The Senators also note that Autonomous Vehicle exemptions should be temporary and applied to companies, rather than to a specific model or level of autonomy. Additional concerns listed in the letter include cybersecurity and customer safety, as well as the future deployment of autonomous vehicles. A concern that was abruptly brought into perspective earlier this week when a pedestrian was hit by an Autonomous Vehicle in Arizona. As technology will only grow more sophisticated, the senators urge that all vehicles be subject to safety evaluation reports to ensure any flaws are noted at the beginning of the regulatory process.

Despite these concerns, other members expressed confidence in the bill, with Senate Commerce Committee Chairman John Thune (R-SD) reporting that he expected the bill to get up to 80 votes on the floor, should it get to that point.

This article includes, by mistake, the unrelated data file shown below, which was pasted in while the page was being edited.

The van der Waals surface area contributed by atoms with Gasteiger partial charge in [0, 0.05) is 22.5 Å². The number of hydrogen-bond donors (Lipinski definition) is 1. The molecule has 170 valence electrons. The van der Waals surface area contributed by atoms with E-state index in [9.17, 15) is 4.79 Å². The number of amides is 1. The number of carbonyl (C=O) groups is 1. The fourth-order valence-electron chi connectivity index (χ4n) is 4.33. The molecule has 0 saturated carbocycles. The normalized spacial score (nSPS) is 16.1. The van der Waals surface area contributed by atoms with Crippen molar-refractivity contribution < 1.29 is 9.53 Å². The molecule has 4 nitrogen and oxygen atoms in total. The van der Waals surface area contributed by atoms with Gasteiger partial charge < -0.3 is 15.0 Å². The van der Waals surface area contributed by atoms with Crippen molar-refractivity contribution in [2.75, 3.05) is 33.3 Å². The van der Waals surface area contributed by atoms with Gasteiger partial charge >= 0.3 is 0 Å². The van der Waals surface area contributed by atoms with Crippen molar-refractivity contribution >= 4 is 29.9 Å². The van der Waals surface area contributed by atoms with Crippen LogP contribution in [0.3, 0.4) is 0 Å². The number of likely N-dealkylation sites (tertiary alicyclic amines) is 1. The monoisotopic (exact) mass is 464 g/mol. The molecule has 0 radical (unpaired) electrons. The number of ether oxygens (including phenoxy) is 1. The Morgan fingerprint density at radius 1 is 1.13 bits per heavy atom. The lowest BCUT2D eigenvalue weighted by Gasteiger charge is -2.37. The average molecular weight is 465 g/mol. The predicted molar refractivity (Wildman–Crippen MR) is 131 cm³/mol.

To view the full letter, visit:


The Senate Energy & Natural Resources Committee met this week to examine the President’s Fiscal Year 2019 budget request for the Department of Energy (DOE).  As reported in the February 16th edition of Capitol Update, the administration’s request would pare DOE’s budget down to $30.6 billion, a $4.2 billion cut from 2017 levels. Many cuts are targeted to DOE applied energy research programs, including a $1.4 billion cut the Office of Energy Efficiency and Renewable Energy (EERE) and elimination of the Advanced Research Projects Agency-Energy (ARPA-E), a $306 million budget reduction.

In her opening statement, Committee Chairman Lisa Murkowski (R-AK) called out proposed cuts to energy and science programs and elimination of ARPA-E. “While we should always be looking for places to cut the budget, we should also recognize that innovation is critical to our nation’s energy future – it creates jobs, it boosts growth, it adds to our security, and it increases our competitiveness. We need to focus on maintain our global leadership in science, research, and development. Central to that mission are the hardworking scientists and engineers at our national laboratories and universities.”